September 5. The daughter of Dennis Pamplin's claims her father is innocent and says she doesn't appreciate her step-mother calling him 'worthless.'Tanzania Pamplin said she wanted people to know the truth about the situation. According to reports from the Daily Record in Chatham, New Jersey, Pamplin, 57, husband of Deputy Opposition Leader Patricia Gordon-Pamplin, was arrested with two other men, Ronald Ellis, a 38-year old Bermudian, and Mark Small, 40, of New York, last Tuesday on suspicion of money laundering and conspiracy. Police seized more than $98,000 in cash in what they call "a possible drug deal gone wrong". Reports from New Jersey say two Chevrolet sport vehicles were involved in a high-speed chase heading west along Route 24 and may have been involved in an accident at on August 28. When Chatham Police arrived, two men ran from the vehicles into the woods. Officer Larry Dillon caught up with the men who were later identified as Small and Ellis. The men accused each other of robbery when Officer Dillon approached them. Small and Ellis both had in their possession white envelopes, one with cash coming out, according to reports. The envelopes were taken from them as the third man, Pamplin, stayed with the vehicles. Police searched the vehicles and found more white envelopes which were also confiscated and all three men were taken in for questioning. The money, totaling more than $98,000, was sniffed by a narcotics dog revealing the alleged presence of drugs. Ms Pamplin said: "I want people to know that my daddy was not caught on suspicion of money laundering and conspiracy. He has proof of where his money comes from. He works very hard for his money with all his businesses in the States and Bermuda. He was not caught with $98,000." She also expressed her upset at Mrs. Gordon-Pamplin's attitude toward her father. "The statement with Pat calling my father worthless, I just don't appreciate it because she chooses to be with somebody that's so called worthless. Because of their personal life, she decided for political reasons to bring it up. She hasn't done anything to defend him knowing that he hasn't done anything wrong." Ms Pamplin said it is her step-mother's choice to stay with her father. She added: "If she chooses to stay with a worthless man, that's her problem." Ms Pamplin continued: "The truth needs to be said. I want everybody to let him come back on the Island and defend himself. He doesn't ask anybody for a dollar, so he can't be called worthless. He takes care of everything." Mrs. Gordon-Pamplin said in response to her step-daughter's comments that she regretted calling her husband worthless. "Tanzania's obviously going to get upset. I called him my worthless husband not meaning it in a derogatory sense. I can tell you that I have never done anything for political gain so please leave my politics out of that." She continued: ""I don't mean he's worthless from that point of view. People know me and they know how I speak." Mrs. Gordon-Pamplin said she has driven miles and miles to go and visit Pamplin at the Morris County Jail. She said she has spoken to him several times by phone since she was notified of his arrest. However, she explained that she will not be getting involved in her husband's charges and has done everything she could have done. Mrs. Gordon-Pamplin added: "It's too bad that she had to call you. It's what I said and it's the way I speak. If I had to retract a statement, worthless would be the one I would retract. I regret making the statement that way. It's just my figure of speech. When I'm frustrated I might say someone is useless or worthless." Pamplin, Ellis and Small were taken to the Morris County Jail when they couldn't post the $75,000 bail each. It is expected they will be released today.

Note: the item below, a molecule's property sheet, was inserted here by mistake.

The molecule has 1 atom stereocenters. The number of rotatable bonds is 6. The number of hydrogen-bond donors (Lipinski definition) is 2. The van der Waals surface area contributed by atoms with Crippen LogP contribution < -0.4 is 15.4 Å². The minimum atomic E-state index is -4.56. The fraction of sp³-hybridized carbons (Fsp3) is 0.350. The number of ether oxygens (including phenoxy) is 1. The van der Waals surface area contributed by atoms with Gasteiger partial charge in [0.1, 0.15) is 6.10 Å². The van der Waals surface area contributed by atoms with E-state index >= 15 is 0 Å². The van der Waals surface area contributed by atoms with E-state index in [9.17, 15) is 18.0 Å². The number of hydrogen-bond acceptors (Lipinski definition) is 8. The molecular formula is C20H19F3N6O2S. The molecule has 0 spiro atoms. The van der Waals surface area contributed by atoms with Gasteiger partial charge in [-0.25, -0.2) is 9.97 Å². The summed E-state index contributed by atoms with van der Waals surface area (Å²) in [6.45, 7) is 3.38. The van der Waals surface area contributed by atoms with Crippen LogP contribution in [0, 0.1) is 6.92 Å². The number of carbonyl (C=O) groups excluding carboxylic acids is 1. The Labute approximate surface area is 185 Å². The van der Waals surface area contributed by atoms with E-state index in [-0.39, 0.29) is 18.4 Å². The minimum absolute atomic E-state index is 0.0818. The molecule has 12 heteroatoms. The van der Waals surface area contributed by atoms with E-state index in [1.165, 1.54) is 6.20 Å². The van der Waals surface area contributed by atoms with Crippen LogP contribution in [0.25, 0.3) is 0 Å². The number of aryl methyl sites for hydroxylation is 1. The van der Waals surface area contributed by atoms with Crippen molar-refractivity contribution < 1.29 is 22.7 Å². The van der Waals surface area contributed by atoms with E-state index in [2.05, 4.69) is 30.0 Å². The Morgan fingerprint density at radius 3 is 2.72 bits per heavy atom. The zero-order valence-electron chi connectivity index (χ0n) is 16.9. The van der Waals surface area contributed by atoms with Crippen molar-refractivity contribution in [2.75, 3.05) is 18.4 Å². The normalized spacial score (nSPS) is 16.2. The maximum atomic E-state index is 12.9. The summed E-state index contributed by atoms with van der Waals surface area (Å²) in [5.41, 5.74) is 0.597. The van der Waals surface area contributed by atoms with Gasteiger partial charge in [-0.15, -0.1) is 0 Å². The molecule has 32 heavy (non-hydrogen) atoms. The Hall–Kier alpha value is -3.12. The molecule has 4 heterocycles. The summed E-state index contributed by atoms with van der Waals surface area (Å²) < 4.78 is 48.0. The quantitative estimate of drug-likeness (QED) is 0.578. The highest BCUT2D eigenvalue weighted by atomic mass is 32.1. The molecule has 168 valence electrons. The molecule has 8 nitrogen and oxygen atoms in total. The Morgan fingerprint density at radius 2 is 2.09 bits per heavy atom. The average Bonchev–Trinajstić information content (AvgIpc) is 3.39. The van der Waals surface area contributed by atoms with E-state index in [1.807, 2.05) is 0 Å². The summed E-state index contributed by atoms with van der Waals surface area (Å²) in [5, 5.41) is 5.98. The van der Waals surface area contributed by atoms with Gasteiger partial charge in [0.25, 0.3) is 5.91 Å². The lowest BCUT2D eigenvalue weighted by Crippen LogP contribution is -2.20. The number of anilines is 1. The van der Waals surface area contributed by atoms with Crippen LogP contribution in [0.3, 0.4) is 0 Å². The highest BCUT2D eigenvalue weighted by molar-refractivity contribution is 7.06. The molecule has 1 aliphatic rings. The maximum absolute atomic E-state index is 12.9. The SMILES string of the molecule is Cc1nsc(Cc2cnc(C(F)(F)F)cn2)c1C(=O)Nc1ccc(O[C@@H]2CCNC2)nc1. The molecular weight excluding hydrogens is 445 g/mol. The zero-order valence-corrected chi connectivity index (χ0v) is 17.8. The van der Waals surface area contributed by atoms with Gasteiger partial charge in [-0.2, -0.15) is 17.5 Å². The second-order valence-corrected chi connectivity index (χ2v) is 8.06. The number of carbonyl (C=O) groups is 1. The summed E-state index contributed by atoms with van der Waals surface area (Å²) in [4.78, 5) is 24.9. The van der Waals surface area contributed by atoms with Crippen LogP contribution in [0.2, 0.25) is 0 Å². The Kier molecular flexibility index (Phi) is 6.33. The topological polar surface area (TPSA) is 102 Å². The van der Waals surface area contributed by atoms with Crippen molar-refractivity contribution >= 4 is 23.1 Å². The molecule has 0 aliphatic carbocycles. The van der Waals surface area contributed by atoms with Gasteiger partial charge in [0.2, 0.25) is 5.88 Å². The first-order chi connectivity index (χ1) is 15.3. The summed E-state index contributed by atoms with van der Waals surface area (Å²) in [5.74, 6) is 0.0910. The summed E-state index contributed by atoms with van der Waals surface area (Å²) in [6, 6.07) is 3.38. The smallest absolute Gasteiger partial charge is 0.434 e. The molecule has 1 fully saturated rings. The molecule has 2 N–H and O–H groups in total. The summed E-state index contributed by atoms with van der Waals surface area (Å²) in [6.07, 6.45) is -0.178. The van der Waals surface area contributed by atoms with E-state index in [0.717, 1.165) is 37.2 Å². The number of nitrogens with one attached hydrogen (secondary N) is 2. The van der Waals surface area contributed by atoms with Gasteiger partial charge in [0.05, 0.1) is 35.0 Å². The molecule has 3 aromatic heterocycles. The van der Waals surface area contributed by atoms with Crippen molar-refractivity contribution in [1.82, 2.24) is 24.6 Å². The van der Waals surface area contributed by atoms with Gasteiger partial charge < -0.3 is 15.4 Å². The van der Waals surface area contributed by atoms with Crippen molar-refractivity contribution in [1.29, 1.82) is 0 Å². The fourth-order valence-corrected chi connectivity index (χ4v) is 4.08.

September 6. A $20 million refurbishment to iconic Fairmont Hamilton Princess, bought by Goodman Investment Group, is already underway it emerged yesterday.The Goodman Investment Group bought the hotel for an undisclosed amount, though it will still be run by the Fairmont management. And rooms were already being cleared and wall paper ripped down as leaders of the tourism industry heralded the news yesterday. The Goodman group plans to update 113 rooms in the Bay wing as well as the public facilities such as the lobby, fitness facilities and pool in a refurbishment which has already started and is expected to take between 18-24 months. The $20 million upgrade comes on the heels of a $30 million investment in the property by Fairmont Hotels & Resorts. Laurent Poole, President and Chief Executive Officer of Goodman Hospitality Investments, said: "We are committed to preserving the historic charm of this Island landmark while making enhancements to the property, beginning with a $20 million renovation project. Bermuda is experiencing a strong growth in tourism and we look forward to becoming part of the island community." And Tourism Board Chairman E. Michael Jones echoed Mr. Poole sentiment. "I think this it is an exciting opportunity for investors, hoteliers and people in the industry to confirm with their money that they see Bermuda as a viable tourism destination," he said. "The time is perfect for us to revive tourism, I think the announcement today is a valuable stamp of approval. It shows that investors are putting their money where the gold is. We have seen a lot of investment in Bermuda recently and people are saying this is where they want to do business." Premier Dr. Ewart Brown, who is also the Minister of Tourism said: "Its multi-million dollar investment in the future of Bermuda's hospitality industry is yet another strong endorsement - not only for the vision we have at the Ministry of Tourism and Transport, but for the way this Government will handle Bermuda's economy in the future. The Goodman Group believes the future of Bermuda tourism is bright, and so do I. That's why I'm pleased to welcome this new partner in our effort to make Bermuda the premier travel destination in the world." Meanwhile John Harvey, president of the Bermuda Hotel Association, said any investment in upgrading facilities in Bermuda's hotels was welcome news. While the project will begin immediately, the majority of the renovation work will take place during the winter months to ensure that there is little disruption to guests, General Manager John Crellin said. He added: "The Fairmont Hamilton Princess is a true icon of the island and with the new capital investment, we look forward to continuing our historic tradition for many years to come. We expect this to be a seamless transition for guests and staff alike."